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Cassini successfully flies over Enceladus

Date:
April 16, 2012
Source:
NASA/Jet Propulsion Laboratory
Summary:
New raw, unprocessed images of Saturn's moons Enceladus and Tethys were taken on April 14, 2012, by NASA's Cassini spacecraft. Cassini flew by Enceladus at an altitude of about 46 miles (74 kilometers). This flyby was designed primarily for the ion and neutral mass spectrometer to analyze, or "taste," the composition of the moon's south polar plume as the spacecraft flew through it.

Arc of Enceladus: This image was taken by NASA's Cassini spacecraft on April 14, 2012. The camera was pointing toward Enceladus at approximately 75,067 miles (120,808 kilometers) away.
Credit: NASA/JPL/Space Science Institute

New raw, unprocessed images of Saturn's moons Enceladus and Tethys were taken on April 14, 2012, by NASA's Cassini spacecraft.

Cassini flew by Enceladus at an altitude of about 46 miles (74 kilometers). This flyby was designed primarily for the ion and neutral mass spectrometer to analyze, or "taste," the composition of the moon's south polar plume as the spacecraft flew through it. Cassini's path took it along the length of Baghdad Sulcus, one of Enceladus' "tiger stripe" fractures from which jets of water ice, water vapor and organic compounds spray into space. At this time, Baghdad Sulcus is in darkness, but that was not an obstacle for another instrument, the composite infrared spectrometer, which can see features by their surface temperatures and which also took measurements during this flyby.

As soon as daylight passed into the spacecraft's remote sensing instruments' line of sight, Cassini's cameras acquired images of the surface. The wide-angle-camera image included in the new batch, taken from around the time of closest approach, has some smearing from the movement of the spacecraft during the exposure, but still shows the surface in vivid detail.

Cassini's cameras also imaged Enceladus' south polar plume at a high phase angle as the satellite appeared as a thin crescent and the plume was backlit.

After the Enceladus encounter, Cassini passed the moon Tethys with a closest approach distance of about 5,700 miles (9,100 kilometers). This was Cassini's best imaging encounter with Tethys since a targeted encounter in September 2005. The 2005 encounter, with a closest approach distance of about 930 miles (1,500 kilometers), provided the images of Tethys with the best resolution and captured views of the side of Tethys that faces Saturn in its orbit. This new encounter examined the opposite side of Tethys, providing some of the highest-resolution images of the side that faces away from Saturn. Cassini acquired a 22-frame mosaic of this side, which features the large impact basin named Odysseus. Scientists will use these new data in conjunction with images from previous encounters to create digital elevation maps of the moon's surface.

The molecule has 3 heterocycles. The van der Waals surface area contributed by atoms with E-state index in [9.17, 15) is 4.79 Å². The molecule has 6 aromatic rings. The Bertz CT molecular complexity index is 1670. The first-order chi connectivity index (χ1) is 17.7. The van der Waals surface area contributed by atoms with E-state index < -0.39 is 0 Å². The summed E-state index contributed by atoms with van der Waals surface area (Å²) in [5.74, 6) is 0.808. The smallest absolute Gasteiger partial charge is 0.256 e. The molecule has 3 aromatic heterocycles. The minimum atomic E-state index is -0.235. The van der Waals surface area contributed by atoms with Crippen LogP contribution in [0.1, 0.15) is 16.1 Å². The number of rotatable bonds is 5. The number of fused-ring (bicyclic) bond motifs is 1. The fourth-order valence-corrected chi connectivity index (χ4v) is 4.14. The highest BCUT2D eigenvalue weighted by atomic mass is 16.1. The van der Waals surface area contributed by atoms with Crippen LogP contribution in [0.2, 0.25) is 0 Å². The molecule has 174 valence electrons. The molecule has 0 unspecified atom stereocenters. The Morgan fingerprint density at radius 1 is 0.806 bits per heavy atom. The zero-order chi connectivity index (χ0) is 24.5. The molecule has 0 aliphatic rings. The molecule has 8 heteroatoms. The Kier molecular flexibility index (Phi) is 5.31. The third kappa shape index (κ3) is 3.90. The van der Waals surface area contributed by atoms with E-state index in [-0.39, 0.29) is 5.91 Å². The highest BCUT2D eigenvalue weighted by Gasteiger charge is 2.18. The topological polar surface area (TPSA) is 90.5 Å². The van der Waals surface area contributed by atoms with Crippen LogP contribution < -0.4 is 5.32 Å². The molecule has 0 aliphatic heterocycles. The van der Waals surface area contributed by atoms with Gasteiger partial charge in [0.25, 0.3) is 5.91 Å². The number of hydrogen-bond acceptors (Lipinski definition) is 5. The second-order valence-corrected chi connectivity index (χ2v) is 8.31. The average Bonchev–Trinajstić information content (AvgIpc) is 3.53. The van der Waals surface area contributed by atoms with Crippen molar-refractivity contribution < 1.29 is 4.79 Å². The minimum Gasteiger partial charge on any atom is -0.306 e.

The Cassini-Huygens mission is a cooperative project of NASA, the European Space Agency and the Italian Space Agency. NASA's Jet Propulsion Laboratory in Pasadena manages the mission for the agency's Science Mission Directorate in Washington. The Cassini orbiter and its two onboard cameras were designed, developed and assembled at JPL. The imaging operations team is based at the Space Science Institute in Boulder, Colo. JPL is a division of Caltech.

For more information about the Cassini-Huygens mission, visit http://saturn.jpl.nasa.gov and http://www.nasa.gov/cassini .


Story Source:

The above story is based on materials provided by NASA/Jet Propulsion Laboratory. Note: Materials may be edited for content and length.


Cite This Page:

NASA/Jet Propulsion Laboratory. "Cassini successfully flies over Enceladus." ScienceDaily. ScienceDaily, 16 April 2012. <www.sciencedaily.com/releases/2012/04/120416111111.htm>.
NASA/Jet Propulsion Laboratory. (2012, April 16). Cassini successfully flies over Enceladus. ScienceDaily. Retrieved July 24, 2014 from www.sciencedaily.com/releases/2012/04/120416111111.htm
NASA/Jet Propulsion Laboratory. "Cassini successfully flies over Enceladus." ScienceDaily. www.sciencedaily.com/releases/2012/04/120416111111.htm (accessed July 24, 2014).

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